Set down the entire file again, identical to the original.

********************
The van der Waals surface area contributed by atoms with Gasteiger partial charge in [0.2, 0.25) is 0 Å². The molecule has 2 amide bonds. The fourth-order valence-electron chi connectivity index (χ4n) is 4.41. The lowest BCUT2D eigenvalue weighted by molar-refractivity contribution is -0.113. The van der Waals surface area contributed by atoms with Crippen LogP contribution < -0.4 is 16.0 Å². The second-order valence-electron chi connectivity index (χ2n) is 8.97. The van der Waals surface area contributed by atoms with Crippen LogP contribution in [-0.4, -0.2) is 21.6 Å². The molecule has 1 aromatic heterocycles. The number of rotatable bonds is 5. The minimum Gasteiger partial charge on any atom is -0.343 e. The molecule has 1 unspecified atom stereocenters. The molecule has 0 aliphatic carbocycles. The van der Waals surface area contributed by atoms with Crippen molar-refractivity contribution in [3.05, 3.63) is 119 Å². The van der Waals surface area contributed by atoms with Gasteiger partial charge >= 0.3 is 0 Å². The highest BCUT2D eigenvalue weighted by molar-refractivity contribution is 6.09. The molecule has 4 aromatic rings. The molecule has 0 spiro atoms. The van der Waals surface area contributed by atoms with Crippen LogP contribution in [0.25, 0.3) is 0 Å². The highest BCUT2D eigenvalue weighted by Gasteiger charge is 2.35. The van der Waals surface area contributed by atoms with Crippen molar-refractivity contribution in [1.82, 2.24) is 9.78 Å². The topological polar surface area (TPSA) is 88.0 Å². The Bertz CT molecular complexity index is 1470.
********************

The van der Waals surface area contributed by atoms with Gasteiger partial charge in [0.2, 0.25) is 0 Å². The molecule has 2 amide bonds. The fourth-order valence-electron chi connectivity index (χ4n) is 4.41. The lowest BCUT2D eigenvalue weighted by molar-refractivity contribution is -0.113. The van der Waals surface area contributed by atoms with Crippen LogP contribution < -0.4 is 16.0 Å². The second-order valence-electron chi connectivity index (χ2n) is 8.97. The van der Waals surface area contributed by atoms with Crippen LogP contribution in [-0.4, -0.2) is 21.6 Å². The molecule has 1 aromatic heterocycles. The number of rotatable bonds is 5. The minimum Gasteiger partial charge on any atom is -0.343 e. The molecule has 1 unspecified atom stereocenters. The molecule has 0 aliphatic carbocycles. The van der Waals surface area contributed by atoms with Crippen molar-refractivity contribution in [3.05, 3.63) is 119 Å². The van der Waals surface area contributed by atoms with Gasteiger partial charge >= 0.3 is 0 Å². The highest BCUT2D eigenvalue weighted by molar-refractivity contribution is 6.09. The molecule has 4 aromatic rings. The molecule has 0 spiro atoms. The van der Waals surface area contributed by atoms with Crippen LogP contribution in [0.25, 0.3) is 0 Å². The highest BCUT2D eigenvalue weighted by Gasteiger charge is 2.35. The van der Waals surface area contributed by atoms with Crippen molar-refractivity contribution in [1.82, 2.24) is 9.78 Å². The topological polar surface area (TPSA) is 88.0 Å². The Bertz CT molecular complexity index is 1470.